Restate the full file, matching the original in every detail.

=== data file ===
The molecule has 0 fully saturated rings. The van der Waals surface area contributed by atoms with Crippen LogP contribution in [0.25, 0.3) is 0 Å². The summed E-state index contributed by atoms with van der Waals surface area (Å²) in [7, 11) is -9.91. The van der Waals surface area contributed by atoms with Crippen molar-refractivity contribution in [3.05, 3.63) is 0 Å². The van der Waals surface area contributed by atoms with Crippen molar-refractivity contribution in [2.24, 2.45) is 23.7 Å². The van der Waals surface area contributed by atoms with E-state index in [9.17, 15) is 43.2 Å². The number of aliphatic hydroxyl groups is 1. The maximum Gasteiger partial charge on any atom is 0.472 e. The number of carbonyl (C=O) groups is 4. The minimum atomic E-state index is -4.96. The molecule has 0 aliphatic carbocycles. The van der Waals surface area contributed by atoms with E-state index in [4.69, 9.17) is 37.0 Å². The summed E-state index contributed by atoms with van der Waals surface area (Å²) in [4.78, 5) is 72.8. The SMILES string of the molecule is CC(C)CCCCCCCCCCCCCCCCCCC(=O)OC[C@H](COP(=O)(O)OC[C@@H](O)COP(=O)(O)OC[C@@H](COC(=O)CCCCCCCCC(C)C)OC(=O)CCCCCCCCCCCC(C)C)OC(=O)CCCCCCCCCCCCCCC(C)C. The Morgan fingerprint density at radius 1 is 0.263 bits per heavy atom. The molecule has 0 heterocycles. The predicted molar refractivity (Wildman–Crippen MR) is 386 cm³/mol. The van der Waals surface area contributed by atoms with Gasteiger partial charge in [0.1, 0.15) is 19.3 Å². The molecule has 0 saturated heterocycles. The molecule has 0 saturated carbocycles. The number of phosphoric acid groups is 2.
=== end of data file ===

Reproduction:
The molecule has 0 fully saturated rings. The van der Waals surface area contributed by atoms with Crippen LogP contribution in [0.25, 0.3) is 0 Å². The summed E-state index contributed by atoms with van der Waals surface area (Å²) in [7, 11) is -9.91. The van der Waals surface area contributed by atoms with Crippen molar-refractivity contribution in [3.05, 3.63) is 0 Å². The van der Waals surface area contributed by atoms with Crippen molar-refractivity contribution in [2.24, 2.45) is 23.7 Å². The van der Waals surface area contributed by atoms with E-state index in [9.17, 15) is 43.2 Å². The number of aliphatic hydroxyl groups is 1. The maximum Gasteiger partial charge on any atom is 0.472 e. The number of carbonyl (C=O) groups is 4. The minimum atomic E-state index is -4.96. The molecule has 0 aliphatic carbocycles. The van der Waals surface area contributed by atoms with E-state index in [4.69, 9.17) is 37.0 Å². The summed E-state index contributed by atoms with van der Waals surface area (Å²) in [4.78, 5) is 72.8. The SMILES string of the molecule is CC(C)CCCCCCCCCCCCCCCCCCC(=O)OC[C@H](COP(=O)(O)OC[C@@H](O)COP(=O)(O)OC[C@@H](COC(=O)CCCCCCCCC(C)C)OC(=O)CCCCCCCCCCCC(C)C)OC(=O)CCCCCCCCCCCCCCC(C)C. The Morgan fingerprint density at radius 1 is 0.263 bits per heavy atom. The molecule has 0 heterocycles. The predicted molar refractivity (Wildman–Crippen MR) is 386 cm³/mol. The van der Waals surface area contributed by atoms with Gasteiger partial charge in [0.1, 0.15) is 19.3 Å². The molecule has 0 saturated heterocycles. The molecule has 0 saturated carbocycles. The number of phosphoric acid groups is 2.